This post is a modified excerpt from a recent TSI commentary.
The following table shows the amount of monetary inflation in a number of different countries/regions. Specifically, the table shows the amount by which the money supplies of Australia, China, the Euro-Zone (EZ), Hong Kong, Japan, the UK and the US have grown over the past year, the past 2 years and the past 4 years. In those cases where it was easy for me to do the calculation I’ve used TMS (True Money Supply) as the monetary aggregate, but in other cases I’ve used M1 or M2. In China’s case I show results for both M1 and M2, because due to the lack of detail provided by the People’s Bank of China I’m not sure which of these measures is closest to TMS.
|Country / Region||Money Supply Aggregate||1-Year % Growth||2-Year % Growth||4-Year % Growth|
Here’s some information that can be gleaned from the above table:
1) Japan continues to have a relatively slow rate of monetary inflation, despite popular opinion to the contrary. In particular, although it has now been 2 years since the BOJ began to implement the greatest QE program in world history, over the past 2 years Japan’s money supply has only increased by 7.1%. This compares to 2-year increases of 16.4% for the US, 18.2% for Europe and 26.9% for Australia. How much longer will the general perception of what’s happening in Japan diverge from the reality of what’s happening in Japan?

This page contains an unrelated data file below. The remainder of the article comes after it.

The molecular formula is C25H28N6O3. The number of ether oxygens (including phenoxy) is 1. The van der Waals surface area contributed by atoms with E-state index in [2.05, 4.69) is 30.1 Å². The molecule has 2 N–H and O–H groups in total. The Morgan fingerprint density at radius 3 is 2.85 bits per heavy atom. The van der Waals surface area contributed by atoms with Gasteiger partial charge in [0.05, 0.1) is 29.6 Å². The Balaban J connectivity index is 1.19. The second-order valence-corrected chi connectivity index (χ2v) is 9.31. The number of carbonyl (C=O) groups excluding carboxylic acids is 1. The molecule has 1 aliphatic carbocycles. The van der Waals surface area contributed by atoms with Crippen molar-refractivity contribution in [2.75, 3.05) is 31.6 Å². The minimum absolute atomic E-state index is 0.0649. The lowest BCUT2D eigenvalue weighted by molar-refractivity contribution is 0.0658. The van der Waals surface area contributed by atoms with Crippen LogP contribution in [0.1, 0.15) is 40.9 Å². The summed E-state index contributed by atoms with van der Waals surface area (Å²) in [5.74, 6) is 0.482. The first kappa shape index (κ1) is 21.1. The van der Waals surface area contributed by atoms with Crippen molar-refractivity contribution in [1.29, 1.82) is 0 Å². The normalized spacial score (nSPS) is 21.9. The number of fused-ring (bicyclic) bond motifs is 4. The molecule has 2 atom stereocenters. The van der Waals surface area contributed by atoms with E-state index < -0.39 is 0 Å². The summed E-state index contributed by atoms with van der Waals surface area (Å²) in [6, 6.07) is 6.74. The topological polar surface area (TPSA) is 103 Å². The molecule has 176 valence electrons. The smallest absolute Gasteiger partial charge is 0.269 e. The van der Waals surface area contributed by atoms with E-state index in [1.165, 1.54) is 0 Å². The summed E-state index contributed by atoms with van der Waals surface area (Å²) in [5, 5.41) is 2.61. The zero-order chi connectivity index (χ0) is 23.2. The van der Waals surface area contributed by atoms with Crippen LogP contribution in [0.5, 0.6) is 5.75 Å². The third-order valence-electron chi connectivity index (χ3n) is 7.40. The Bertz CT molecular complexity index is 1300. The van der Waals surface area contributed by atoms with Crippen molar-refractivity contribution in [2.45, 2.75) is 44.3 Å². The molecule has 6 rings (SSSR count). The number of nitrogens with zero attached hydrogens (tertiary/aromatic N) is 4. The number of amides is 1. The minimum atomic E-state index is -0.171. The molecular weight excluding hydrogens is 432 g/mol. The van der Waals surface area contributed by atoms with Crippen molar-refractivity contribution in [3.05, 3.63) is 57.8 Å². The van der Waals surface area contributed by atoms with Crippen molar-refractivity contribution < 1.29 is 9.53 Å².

2) The rate of monetary inflation in the EZ is accelerating relative to the rates of monetary inflation elsewhere. That’s why the table reveals that the 12-month rate of inflation in the EZ is now second-only to that of Australia. Furthermore, if the table showed growth figures for the past 6 months it would reveal that the EZ is now leading by a wide margin in the race to inflate (a.k.a. the race to the bottom).
3) Although its M2 money supply is still growing at close to 10%/year, there has been a significant tightening of China’s monetary conditions over the past 18 months. This is — at least in part — both a cause and an effect of the deflation of the country’s property bubble. It seems that in a command economy where non-performing loans never have to be recognised as such, it is possible for a massive credit-fueled investment bubble to deflate gradually.
4) The supply of Hong Kong dollars has increased by 54% over the past 4 years. This monetary inflation and the mimicking of US interest-rate policy, both of which are required to maintain the HK$-US$ peg, explain Hong Kong’s real estate bubble and high cost of living. The HK$-US$ peg hasn’t made sense for a long time and has become the main cause of a huge inflation problem in Hong Kong.
5) Considering the relatively fast pace of Australia’s money-supply growth and the A$’s resulting over-valuation, it’s remarkable that the A$’s exchange rate stayed so high for so long. The reason it didn’t buckle sooner is that the commodity price trend tends to overwhelm all other influences on the A$’s trend. This is illustrated by the following chart of the A$ and the Continuous Commodity Index Fund (GCC). An implication is that almost regardless of its inflation rate, the A$ will turn higher at around the same time as the general commodity price trend turns higher, which, by the way, probably just happened or will happen within the next few months.